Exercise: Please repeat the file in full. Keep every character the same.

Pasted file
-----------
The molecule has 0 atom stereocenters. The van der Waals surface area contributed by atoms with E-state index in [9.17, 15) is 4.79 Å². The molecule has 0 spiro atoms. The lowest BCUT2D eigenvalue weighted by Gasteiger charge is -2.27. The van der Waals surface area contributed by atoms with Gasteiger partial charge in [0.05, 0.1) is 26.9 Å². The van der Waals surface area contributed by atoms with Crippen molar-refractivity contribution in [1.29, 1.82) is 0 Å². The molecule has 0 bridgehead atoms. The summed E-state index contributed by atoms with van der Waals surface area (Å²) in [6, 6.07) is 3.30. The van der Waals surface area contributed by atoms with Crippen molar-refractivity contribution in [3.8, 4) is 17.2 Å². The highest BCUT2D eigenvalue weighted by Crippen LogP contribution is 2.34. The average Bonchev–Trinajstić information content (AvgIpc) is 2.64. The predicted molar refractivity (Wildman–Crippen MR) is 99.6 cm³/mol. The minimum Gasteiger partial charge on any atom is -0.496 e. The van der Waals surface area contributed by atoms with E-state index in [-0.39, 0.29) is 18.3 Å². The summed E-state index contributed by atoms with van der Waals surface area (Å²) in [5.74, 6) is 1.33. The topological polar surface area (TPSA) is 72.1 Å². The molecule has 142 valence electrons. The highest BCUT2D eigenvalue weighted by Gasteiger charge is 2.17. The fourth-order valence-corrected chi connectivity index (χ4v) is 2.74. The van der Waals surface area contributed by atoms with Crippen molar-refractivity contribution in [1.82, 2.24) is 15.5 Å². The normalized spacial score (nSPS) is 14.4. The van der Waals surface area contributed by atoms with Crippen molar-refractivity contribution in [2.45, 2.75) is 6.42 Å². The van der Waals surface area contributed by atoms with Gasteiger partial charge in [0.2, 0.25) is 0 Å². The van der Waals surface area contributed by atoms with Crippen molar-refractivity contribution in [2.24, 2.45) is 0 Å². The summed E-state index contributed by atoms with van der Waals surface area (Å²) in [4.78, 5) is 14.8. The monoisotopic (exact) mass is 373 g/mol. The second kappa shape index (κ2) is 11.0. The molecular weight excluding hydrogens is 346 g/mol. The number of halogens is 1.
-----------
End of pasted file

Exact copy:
The molecule has 0 atom stereocenters. The van der Waals surface area contributed by atoms with E-state index in [9.17, 15) is 4.79 Å². The molecule has 0 spiro atoms. The lowest BCUT2D eigenvalue weighted by Gasteiger charge is -2.27. The van der Waals surface area contributed by atoms with Gasteiger partial charge in [0.05, 0.1) is 26.9 Å². The van der Waals surface area contributed by atoms with Crippen molar-refractivity contribution in [1.29, 1.82) is 0 Å². The molecule has 0 bridgehead atoms. The summed E-state index contributed by atoms with van der Waals surface area (Å²) in [6, 6.07) is 3.30. The van der Waals surface area contributed by atoms with Crippen molar-refractivity contribution in [3.8, 4) is 17.2 Å². The highest BCUT2D eigenvalue weighted by Crippen LogP contribution is 2.34. The average Bonchev–Trinajstić information content (AvgIpc) is 2.64. The predicted molar refractivity (Wildman–Crippen MR) is 99.6 cm³/mol. The minimum Gasteiger partial charge on any atom is -0.496 e. The van der Waals surface area contributed by atoms with E-state index in [-0.39, 0.29) is 18.3 Å². The summed E-state index contributed by atoms with van der Waals surface area (Å²) in [5.74, 6) is 1.33. The topological polar surface area (TPSA) is 72.1 Å². The molecule has 142 valence electrons. The highest BCUT2D eigenvalue weighted by Gasteiger charge is 2.17. The fourth-order valence-corrected chi connectivity index (χ4v) is 2.74. The van der Waals surface area contributed by atoms with Crippen molar-refractivity contribution in [1.82, 2.24) is 15.5 Å². The normalized spacial score (nSPS) is 14.4. The van der Waals surface area contributed by atoms with Crippen molar-refractivity contribution in [2.45, 2.75) is 6.42 Å². The van der Waals surface area contributed by atoms with Gasteiger partial charge in [0.2, 0.25) is 0 Å². The van der Waals surface area contributed by atoms with Crippen molar-refractivity contribution in [2.24, 2.45) is 0 Å². The summed E-state index contributed by atoms with van der Waals surface area (Å²) in [4.78, 5) is 14.8. The monoisotopic (exact) mass is 373 g/mol. The second kappa shape index (κ2) is 11.0. The molecular weight excluding hydrogens is 346 g/mol. The number of halogens is 1.